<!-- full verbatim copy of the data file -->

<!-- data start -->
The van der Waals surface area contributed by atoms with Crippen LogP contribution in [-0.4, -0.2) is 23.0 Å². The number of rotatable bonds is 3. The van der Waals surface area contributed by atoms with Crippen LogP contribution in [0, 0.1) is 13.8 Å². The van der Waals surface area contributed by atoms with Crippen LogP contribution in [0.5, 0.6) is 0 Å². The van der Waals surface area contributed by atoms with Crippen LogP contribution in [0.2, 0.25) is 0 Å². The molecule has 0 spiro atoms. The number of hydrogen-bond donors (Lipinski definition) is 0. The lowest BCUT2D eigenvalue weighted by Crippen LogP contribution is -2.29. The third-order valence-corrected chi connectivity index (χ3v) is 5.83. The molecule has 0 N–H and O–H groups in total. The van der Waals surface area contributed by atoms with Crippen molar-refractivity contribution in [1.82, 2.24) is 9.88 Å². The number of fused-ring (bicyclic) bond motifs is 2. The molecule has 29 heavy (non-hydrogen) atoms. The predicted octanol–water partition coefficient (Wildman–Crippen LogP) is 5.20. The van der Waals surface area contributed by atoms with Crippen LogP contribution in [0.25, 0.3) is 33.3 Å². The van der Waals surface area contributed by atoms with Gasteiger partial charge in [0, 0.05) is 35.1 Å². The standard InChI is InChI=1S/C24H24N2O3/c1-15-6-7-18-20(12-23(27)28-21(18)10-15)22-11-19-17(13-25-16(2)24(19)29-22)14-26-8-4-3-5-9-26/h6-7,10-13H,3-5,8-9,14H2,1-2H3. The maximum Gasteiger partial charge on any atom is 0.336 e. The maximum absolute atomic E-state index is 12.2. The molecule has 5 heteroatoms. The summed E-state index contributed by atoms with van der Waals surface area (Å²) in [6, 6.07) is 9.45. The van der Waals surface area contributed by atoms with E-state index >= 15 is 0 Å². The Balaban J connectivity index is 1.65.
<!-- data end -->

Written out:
The van der Waals surface area contributed by atoms with Crippen LogP contribution in [-0.4, -0.2) is 23.0 Å². The number of rotatable bonds is 3. The van der Waals surface area contributed by atoms with Crippen LogP contribution in [0, 0.1) is 13.8 Å². The van der Waals surface area contributed by atoms with Crippen LogP contribution in [0.5, 0.6) is 0 Å². The van der Waals surface area contributed by atoms with Crippen LogP contribution in [0.2, 0.25) is 0 Å². The molecule has 0 spiro atoms. The number of hydrogen-bond donors (Lipinski definition) is 0. The lowest BCUT2D eigenvalue weighted by Crippen LogP contribution is -2.29. The third-order valence-corrected chi connectivity index (χ3v) is 5.83. The molecule has 0 N–H and O–H groups in total. The van der Waals surface area contributed by atoms with Crippen molar-refractivity contribution in [1.82, 2.24) is 9.88 Å². The number of fused-ring (bicyclic) bond motifs is 2. The molecule has 29 heavy (non-hydrogen) atoms. The predicted octanol–water partition coefficient (Wildman–Crippen LogP) is 5.20. The van der Waals surface area contributed by atoms with Crippen LogP contribution in [0.25, 0.3) is 33.3 Å². The van der Waals surface area contributed by atoms with Gasteiger partial charge in [0, 0.05) is 35.1 Å². The standard InChI is InChI=1S/C24H24N2O3/c1-15-6-7-18-20(12-23(27)28-21(18)10-15)22-11-19-17(13-25-16(2)24(19)29-22)14-26-8-4-3-5-9-26/h6-7,10-13H,3-5,8-9,14H2,1-2H3. The maximum Gasteiger partial charge on any atom is 0.336 e. The maximum absolute atomic E-state index is 12.2. The molecule has 5 heteroatoms. The summed E-state index contributed by atoms with van der Waals surface area (Å²) in [6, 6.07) is 9.45. The van der Waals surface area contributed by atoms with E-state index >= 15 is 0 Å². The Balaban J connectivity index is 1.65.